So let’s get down to it. Should you buy this book? I’m gonna go with a ‘yes’ if you’re even remotely interested in firearms or enjoy Ian’s content over at Forgotten Weapons. And I really do, even if I sometimes disagree with him.

Big Iron: Gearing Up for Revolver Competition

That’s right. It’s happening. This year, your correspondent is dedicating himself to the noble art of the wheelgun, embodied in the Revolver Division of the United States Practical Shooting Association.

In the spirit of previous posts, such as my CZ Limited and CZ Carry Optics shopping lists, I’m going to talk first about why I decided to embark upon this new task, and then about the gear I chose to carry me through it.

Why Revolver?

Because nobody writes ballads about semi-auto gunslingers1. The history they carry with them means revolvers are inherently romantic.

On top of that, they’re fascinating bits of clockwork. Take a gander at an exploded parts diagram! All kinds of tiny parts working together in non-obvious ways to turn and align a cylinder, bring a hammer back, push a transfer bar up (maybe), and let the hammer drop, just at the right time. It’s a kind of mechanical beauty.

Next up, revolver competition is fertile ground for a young(ish) guy like me. I may not have the hundreds of thousands of rounds of experience that the leaders of the pack do, but I do have fast, non-arthritic hands and good movement speed by USPSA standards. I think I can work that to do better in revolver than I can in more traditional divisions.

Finally, my choice of USPSA divisions in the past has trended more and more toward speed, extra bullets in the pipe, and limited reloading. Revolver gives me a reason to slow down and work on accuracy, which will be handy for, say, Carry Optics, where I’ve previously wasted a lot of time on make-up shots.

The List

Reader, you know me. I am cheap. Getting into a new division, however, is frequently not cheap. I did my best to keep the costs down, and I think I did a pretty good job in the final tally. Prices are all-up

Ruger Super GP100 .357: $1,138

When I first investigated revolvers for USPSA competition back in 2018, the only revolvers fit for USPSA rules (which favor 8 round cylinders and forbid barrel porting) were the Smith and Wesson 929, which I objected to on cost and everyone’s-shooting-it grounds, and the Ruger Redhawk, whose single-spring lockwork limited how much tuning you could do. My 2019 shopping list, written after Ruger’s release of the .357 Super GP100 but before the release of the 9mm Super GP100, settled on the former.

The first question this raises, which I don’t think I answered in preceding articles, is why Ruger, when Smith has all the aftermarket attention? For one, aesthetics. I don’t mean looks alone, though looks play into it, I also mean the hipster points. I don’t like shooting the same gun as everyone else. That’s boring. For the other, practicality. I had the chance to play with both a 929 and a Super GP100 at the local we-have-everything gun store. I liked the way the Ruger sat in my hand better, I could reach the cylinder release and the hammer spur more readily, and I thought the trigger on the Ruger was better out of the box. There are more Smith smiths out there, but on the other hand, I spent twenty minutes replacing springs on the Super GP100, and I have what I’d consider a match-ready trigger.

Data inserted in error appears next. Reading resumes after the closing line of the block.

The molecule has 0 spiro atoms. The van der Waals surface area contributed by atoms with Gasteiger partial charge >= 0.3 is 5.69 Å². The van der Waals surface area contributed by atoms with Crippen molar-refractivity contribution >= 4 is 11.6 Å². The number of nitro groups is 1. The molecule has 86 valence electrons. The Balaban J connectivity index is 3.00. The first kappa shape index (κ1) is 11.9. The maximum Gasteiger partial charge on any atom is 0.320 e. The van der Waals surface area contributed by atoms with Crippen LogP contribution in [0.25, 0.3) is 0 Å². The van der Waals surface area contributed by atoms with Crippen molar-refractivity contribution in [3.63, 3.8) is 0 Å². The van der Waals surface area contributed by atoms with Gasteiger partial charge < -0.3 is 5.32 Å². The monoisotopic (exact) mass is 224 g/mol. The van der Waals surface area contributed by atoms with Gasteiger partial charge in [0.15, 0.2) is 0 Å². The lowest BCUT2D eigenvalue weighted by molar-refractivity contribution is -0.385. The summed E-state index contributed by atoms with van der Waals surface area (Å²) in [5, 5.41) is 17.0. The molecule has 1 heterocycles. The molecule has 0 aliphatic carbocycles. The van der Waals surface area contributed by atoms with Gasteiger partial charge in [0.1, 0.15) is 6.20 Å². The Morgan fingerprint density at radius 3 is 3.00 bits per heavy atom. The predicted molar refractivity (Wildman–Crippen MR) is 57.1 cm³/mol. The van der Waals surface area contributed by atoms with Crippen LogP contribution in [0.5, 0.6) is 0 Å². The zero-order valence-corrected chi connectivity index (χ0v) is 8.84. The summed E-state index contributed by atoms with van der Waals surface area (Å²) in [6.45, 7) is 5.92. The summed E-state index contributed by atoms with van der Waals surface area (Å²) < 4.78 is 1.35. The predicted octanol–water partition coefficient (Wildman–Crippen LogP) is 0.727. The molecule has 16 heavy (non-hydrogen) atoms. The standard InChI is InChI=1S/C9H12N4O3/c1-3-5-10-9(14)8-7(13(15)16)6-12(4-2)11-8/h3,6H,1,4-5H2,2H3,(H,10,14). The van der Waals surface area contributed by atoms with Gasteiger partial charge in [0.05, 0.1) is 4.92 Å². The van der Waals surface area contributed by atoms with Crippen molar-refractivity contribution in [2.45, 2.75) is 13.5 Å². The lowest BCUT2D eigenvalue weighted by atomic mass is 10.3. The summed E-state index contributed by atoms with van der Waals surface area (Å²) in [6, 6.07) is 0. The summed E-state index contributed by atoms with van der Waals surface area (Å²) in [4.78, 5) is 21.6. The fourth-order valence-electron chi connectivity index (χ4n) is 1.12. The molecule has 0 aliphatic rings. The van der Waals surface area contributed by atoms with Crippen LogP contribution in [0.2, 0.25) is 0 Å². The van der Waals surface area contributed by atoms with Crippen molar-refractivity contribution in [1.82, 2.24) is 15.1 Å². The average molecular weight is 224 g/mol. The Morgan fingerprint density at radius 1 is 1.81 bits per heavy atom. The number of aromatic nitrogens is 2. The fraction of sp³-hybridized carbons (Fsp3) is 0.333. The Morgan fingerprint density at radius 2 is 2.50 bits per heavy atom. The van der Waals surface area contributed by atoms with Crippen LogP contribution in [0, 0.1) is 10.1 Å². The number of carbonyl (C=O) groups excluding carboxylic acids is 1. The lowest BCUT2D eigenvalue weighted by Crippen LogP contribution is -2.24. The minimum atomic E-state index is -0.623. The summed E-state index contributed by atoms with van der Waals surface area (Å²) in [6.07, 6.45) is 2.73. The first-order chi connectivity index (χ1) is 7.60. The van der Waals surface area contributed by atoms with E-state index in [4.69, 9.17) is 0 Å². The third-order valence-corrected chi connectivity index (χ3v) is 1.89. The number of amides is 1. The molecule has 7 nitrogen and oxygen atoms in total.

The second question is, why .38 over 9mm? Two of the three reasons are the same as above: aesthetics and practicality. 9mm is not a suitable cartridge for a revolver, stylistically. On practicality grounds, I have a ton of 9mm pistols already, with higher capacities and faster rates of fire than a 9mm revolver. I do not have very many powerful handguns, and none at the junction of powerful and easy to reload occupied by a .357 revolver cut for moon clips. Is that a common need? No, but there are guns for way less common uses in my safe, so there is at least an argument that it’s a practical choice.

The third reason is tinkering. Like parvusimperator, I see the reasoning behind buying a competition-ready gun and doing very little to it. It’s nice to have a gun that Just Works. Of course, that leaves me with nothing to do with my spare time2. .38 leaves me room to experiment with reloading in more exciting ways than 9mm—shortening cases, wadcutters and semi-wadcutters, different crimps, and the like.

Oh, and the .357 Super GP100 is about $100 cheaper.

Anyway, this is not a full review of the gun. One of those is forthcoming at a later date, after I’ve had a few range sessions and at least one match to try it out.

SpeedBeez Kydex Holster: $73

My previous shopping list called for a Guga Ribas universal holster, but that preceded the availability of SpeedBeez’s Kydex option.

It’s thicker than any of my other plastic holsters, and there’s a way to place the gun in it so that it rests rather than clicking into place, making it appropriately speedy. It’s also cut low on the top, so that I only need a short pull up on the draw before the gun is free to come forward.

All in all, a good buy, and it saves me a bunch over the fancy custom holster, which I put toward some other items.

eBay Holster Hanger: $24 with coupon